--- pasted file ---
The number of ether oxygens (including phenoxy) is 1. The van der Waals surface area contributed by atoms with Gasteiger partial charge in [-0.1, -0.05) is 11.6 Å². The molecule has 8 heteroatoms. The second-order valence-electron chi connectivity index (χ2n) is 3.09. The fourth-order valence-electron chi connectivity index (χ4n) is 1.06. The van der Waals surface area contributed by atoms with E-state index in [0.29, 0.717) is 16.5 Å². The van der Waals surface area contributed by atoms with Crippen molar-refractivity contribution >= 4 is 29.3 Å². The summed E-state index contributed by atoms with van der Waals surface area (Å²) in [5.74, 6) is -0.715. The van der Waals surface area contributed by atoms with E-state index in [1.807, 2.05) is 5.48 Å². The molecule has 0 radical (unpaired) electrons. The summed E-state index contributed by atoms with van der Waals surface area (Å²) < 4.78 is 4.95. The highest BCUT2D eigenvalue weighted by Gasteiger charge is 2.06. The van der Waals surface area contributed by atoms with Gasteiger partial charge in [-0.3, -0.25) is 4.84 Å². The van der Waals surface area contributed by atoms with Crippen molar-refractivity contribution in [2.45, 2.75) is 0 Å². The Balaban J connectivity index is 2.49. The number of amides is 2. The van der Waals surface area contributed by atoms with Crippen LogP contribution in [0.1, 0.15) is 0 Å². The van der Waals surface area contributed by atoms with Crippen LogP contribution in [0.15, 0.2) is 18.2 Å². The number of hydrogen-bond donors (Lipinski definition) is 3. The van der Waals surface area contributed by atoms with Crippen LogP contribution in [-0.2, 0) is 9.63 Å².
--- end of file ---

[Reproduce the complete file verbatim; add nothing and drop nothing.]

The number of ether oxygens (including phenoxy) is 1. The van der Waals surface area contributed by atoms with Gasteiger partial charge in [-0.1, -0.05) is 11.6 Å². The molecule has 8 heteroatoms. The second-order valence-electron chi connectivity index (χ2n) is 3.09. The fourth-order valence-electron chi connectivity index (χ4n) is 1.06. The van der Waals surface area contributed by atoms with E-state index in [0.29, 0.717) is 16.5 Å². The van der Waals surface area contributed by atoms with Crippen molar-refractivity contribution >= 4 is 29.3 Å². The summed E-state index contributed by atoms with van der Waals surface area (Å²) in [5.74, 6) is -0.715. The van der Waals surface area contributed by atoms with E-state index in [1.807, 2.05) is 5.48 Å². The molecule has 0 radical (unpaired) electrons. The summed E-state index contributed by atoms with van der Waals surface area (Å²) < 4.78 is 4.95. The highest BCUT2D eigenvalue weighted by Gasteiger charge is 2.06. The van der Waals surface area contributed by atoms with Gasteiger partial charge in [-0.3, -0.25) is 4.84 Å². The van der Waals surface area contributed by atoms with Crippen molar-refractivity contribution in [2.45, 2.75) is 0 Å². The Balaban J connectivity index is 2.49. The number of amides is 2. The van der Waals surface area contributed by atoms with Crippen LogP contribution in [0.1, 0.15) is 0 Å². The van der Waals surface area contributed by atoms with Crippen LogP contribution in [0.15, 0.2) is 18.2 Å². The number of hydrogen-bond donors (Lipinski definition) is 3. The van der Waals surface area contributed by atoms with Crippen LogP contribution in [-0.2, 0) is 9.63 Å².